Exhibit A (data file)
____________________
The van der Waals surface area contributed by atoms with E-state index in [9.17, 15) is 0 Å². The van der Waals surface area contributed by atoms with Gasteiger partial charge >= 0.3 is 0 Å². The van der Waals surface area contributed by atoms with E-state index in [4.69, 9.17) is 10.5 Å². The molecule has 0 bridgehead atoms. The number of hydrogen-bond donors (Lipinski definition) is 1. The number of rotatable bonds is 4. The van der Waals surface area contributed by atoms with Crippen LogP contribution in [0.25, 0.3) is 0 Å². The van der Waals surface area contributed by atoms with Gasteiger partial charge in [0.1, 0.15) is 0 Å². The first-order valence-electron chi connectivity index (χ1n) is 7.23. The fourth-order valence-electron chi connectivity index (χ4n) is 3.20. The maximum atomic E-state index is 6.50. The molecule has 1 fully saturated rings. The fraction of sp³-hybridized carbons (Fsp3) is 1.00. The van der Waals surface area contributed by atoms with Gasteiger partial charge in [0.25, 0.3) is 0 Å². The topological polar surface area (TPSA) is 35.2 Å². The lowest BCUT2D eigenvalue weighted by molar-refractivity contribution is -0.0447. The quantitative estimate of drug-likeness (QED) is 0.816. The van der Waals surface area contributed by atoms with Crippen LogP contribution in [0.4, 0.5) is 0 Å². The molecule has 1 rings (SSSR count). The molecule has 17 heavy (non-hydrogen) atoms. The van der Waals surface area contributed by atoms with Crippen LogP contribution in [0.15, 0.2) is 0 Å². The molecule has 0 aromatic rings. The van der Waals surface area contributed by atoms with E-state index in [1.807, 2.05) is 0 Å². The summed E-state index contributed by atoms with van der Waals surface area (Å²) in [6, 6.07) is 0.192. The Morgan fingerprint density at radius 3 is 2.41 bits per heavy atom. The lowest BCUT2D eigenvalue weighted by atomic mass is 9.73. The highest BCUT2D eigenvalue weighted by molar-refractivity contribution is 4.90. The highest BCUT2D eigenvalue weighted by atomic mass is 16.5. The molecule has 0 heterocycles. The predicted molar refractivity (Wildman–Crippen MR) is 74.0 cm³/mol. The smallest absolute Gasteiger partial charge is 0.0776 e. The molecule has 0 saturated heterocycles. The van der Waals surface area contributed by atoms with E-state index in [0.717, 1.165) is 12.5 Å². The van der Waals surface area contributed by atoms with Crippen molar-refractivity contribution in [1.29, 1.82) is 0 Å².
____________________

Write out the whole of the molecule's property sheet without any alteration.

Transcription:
The van der Waals surface area contributed by atoms with E-state index in [9.17, 15) is 0 Å². The van der Waals surface area contributed by atoms with Gasteiger partial charge >= 0.3 is 0 Å². The van der Waals surface area contributed by atoms with E-state index in [4.69, 9.17) is 10.5 Å². The molecule has 0 bridgehead atoms. The number of hydrogen-bond donors (Lipinski definition) is 1. The number of rotatable bonds is 4. The van der Waals surface area contributed by atoms with Crippen LogP contribution in [0.25, 0.3) is 0 Å². The van der Waals surface area contributed by atoms with Gasteiger partial charge in [0.1, 0.15) is 0 Å². The first-order valence-electron chi connectivity index (χ1n) is 7.23. The fourth-order valence-electron chi connectivity index (χ4n) is 3.20. The maximum atomic E-state index is 6.50. The molecule has 1 fully saturated rings. The fraction of sp³-hybridized carbons (Fsp3) is 1.00. The van der Waals surface area contributed by atoms with Gasteiger partial charge in [0.25, 0.3) is 0 Å². The topological polar surface area (TPSA) is 35.2 Å². The lowest BCUT2D eigenvalue weighted by molar-refractivity contribution is -0.0447. The quantitative estimate of drug-likeness (QED) is 0.816. The van der Waals surface area contributed by atoms with Crippen LogP contribution in [0.4, 0.5) is 0 Å². The molecule has 1 rings (SSSR count). The molecule has 17 heavy (non-hydrogen) atoms. The van der Waals surface area contributed by atoms with Crippen LogP contribution in [0.15, 0.2) is 0 Å². The molecule has 0 aromatic rings. The van der Waals surface area contributed by atoms with E-state index in [1.807, 2.05) is 0 Å². The summed E-state index contributed by atoms with van der Waals surface area (Å²) in [6, 6.07) is 0.192. The Morgan fingerprint density at radius 3 is 2.41 bits per heavy atom. The lowest BCUT2D eigenvalue weighted by atomic mass is 9.73. The highest BCUT2D eigenvalue weighted by molar-refractivity contribution is 4.90. The highest BCUT2D eigenvalue weighted by atomic mass is 16.5. The molecule has 0 heterocycles. The predicted molar refractivity (Wildman–Crippen MR) is 74.0 cm³/mol. The smallest absolute Gasteiger partial charge is 0.0776 e. The molecule has 0 saturated heterocycles. The van der Waals surface area contributed by atoms with E-state index in [0.717, 1.165) is 12.5 Å². The van der Waals surface area contributed by atoms with Crippen molar-refractivity contribution in [1.29, 1.82) is 0 Å².